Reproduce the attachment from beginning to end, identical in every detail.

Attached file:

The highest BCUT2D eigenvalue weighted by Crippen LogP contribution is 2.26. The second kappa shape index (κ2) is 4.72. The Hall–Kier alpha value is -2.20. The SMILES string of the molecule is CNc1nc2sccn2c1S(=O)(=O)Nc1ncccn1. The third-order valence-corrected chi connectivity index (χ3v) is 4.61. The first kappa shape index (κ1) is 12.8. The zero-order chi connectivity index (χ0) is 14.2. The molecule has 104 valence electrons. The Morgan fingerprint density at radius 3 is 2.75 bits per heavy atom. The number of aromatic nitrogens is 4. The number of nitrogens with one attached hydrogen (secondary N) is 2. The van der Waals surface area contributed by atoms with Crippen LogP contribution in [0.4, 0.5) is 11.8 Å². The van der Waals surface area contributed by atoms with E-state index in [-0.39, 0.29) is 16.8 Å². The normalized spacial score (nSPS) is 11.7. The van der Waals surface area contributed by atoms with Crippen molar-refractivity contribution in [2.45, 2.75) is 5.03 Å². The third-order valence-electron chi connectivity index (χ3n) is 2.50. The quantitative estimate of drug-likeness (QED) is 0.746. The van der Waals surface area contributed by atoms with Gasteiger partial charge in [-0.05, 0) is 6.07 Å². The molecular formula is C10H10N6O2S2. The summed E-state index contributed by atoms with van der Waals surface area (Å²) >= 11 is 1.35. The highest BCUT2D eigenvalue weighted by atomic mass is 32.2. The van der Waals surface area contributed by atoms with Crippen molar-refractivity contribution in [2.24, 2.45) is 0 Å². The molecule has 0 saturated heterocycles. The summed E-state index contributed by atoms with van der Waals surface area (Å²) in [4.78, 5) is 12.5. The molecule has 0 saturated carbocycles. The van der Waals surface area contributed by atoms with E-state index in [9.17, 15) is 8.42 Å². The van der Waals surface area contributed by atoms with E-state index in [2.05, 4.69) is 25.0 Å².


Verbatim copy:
The highest BCUT2D eigenvalue weighted by Crippen LogP contribution is 2.26. The second kappa shape index (κ2) is 4.72. The Hall–Kier alpha value is -2.20. The SMILES string of the molecule is CNc1nc2sccn2c1S(=O)(=O)Nc1ncccn1. The third-order valence-corrected chi connectivity index (χ3v) is 4.61. The first kappa shape index (κ1) is 12.8. The zero-order chi connectivity index (χ0) is 14.2. The molecule has 104 valence electrons. The Morgan fingerprint density at radius 3 is 2.75 bits per heavy atom. The number of aromatic nitrogens is 4. The number of nitrogens with one attached hydrogen (secondary N) is 2. The van der Waals surface area contributed by atoms with Crippen LogP contribution in [0.4, 0.5) is 11.8 Å². The van der Waals surface area contributed by atoms with E-state index in [-0.39, 0.29) is 16.8 Å². The normalized spacial score (nSPS) is 11.7. The van der Waals surface area contributed by atoms with Crippen molar-refractivity contribution in [2.45, 2.75) is 5.03 Å². The third-order valence-electron chi connectivity index (χ3n) is 2.50. The quantitative estimate of drug-likeness (QED) is 0.746. The van der Waals surface area contributed by atoms with Gasteiger partial charge in [-0.05, 0) is 6.07 Å². The molecular formula is C10H10N6O2S2. The summed E-state index contributed by atoms with van der Waals surface area (Å²) >= 11 is 1.35. The highest BCUT2D eigenvalue weighted by atomic mass is 32.2. The van der Waals surface area contributed by atoms with Crippen molar-refractivity contribution in [2.24, 2.45) is 0 Å². The molecule has 0 saturated heterocycles. The summed E-state index contributed by atoms with van der Waals surface area (Å²) in [4.78, 5) is 12.5. The molecule has 0 saturated carbocycles. The van der Waals surface area contributed by atoms with E-state index in [9.17, 15) is 8.42 Å². The van der Waals surface area contributed by atoms with E-state index in [2.05, 4.69) is 25.0 Å².